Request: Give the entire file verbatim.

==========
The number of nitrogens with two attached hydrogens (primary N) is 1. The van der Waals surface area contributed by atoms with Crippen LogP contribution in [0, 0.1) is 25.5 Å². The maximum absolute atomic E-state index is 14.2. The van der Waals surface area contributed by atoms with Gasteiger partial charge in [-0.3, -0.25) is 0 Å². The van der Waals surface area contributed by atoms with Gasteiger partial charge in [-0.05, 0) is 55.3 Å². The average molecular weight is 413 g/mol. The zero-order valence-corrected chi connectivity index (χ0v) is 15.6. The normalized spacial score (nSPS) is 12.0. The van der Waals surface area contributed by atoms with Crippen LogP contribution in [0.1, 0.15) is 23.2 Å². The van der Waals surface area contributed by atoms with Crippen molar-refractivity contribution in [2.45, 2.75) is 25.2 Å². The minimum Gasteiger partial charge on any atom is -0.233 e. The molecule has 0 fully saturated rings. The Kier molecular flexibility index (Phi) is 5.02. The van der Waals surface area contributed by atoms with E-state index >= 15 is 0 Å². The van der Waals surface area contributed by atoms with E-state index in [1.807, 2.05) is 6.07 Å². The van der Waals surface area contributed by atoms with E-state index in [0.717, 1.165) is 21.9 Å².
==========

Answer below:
The number of nitrogens with two attached hydrogens (primary N) is 1. The van der Waals surface area contributed by atoms with Crippen LogP contribution in [0, 0.1) is 25.5 Å². The maximum absolute atomic E-state index is 14.2. The van der Waals surface area contributed by atoms with Gasteiger partial charge in [-0.3, -0.25) is 0 Å². The van der Waals surface area contributed by atoms with Gasteiger partial charge in [-0.05, 0) is 55.3 Å². The average molecular weight is 413 g/mol. The zero-order valence-corrected chi connectivity index (χ0v) is 15.6. The normalized spacial score (nSPS) is 12.0. The van der Waals surface area contributed by atoms with Crippen LogP contribution in [0.1, 0.15) is 23.2 Å². The van der Waals surface area contributed by atoms with Crippen molar-refractivity contribution in [2.45, 2.75) is 25.2 Å². The minimum Gasteiger partial charge on any atom is -0.233 e. The molecule has 0 fully saturated rings. The Kier molecular flexibility index (Phi) is 5.02. The van der Waals surface area contributed by atoms with E-state index >= 15 is 0 Å². The van der Waals surface area contributed by atoms with E-state index in [1.807, 2.05) is 6.07 Å². The van der Waals surface area contributed by atoms with E-state index in [0.717, 1.165) is 21.9 Å².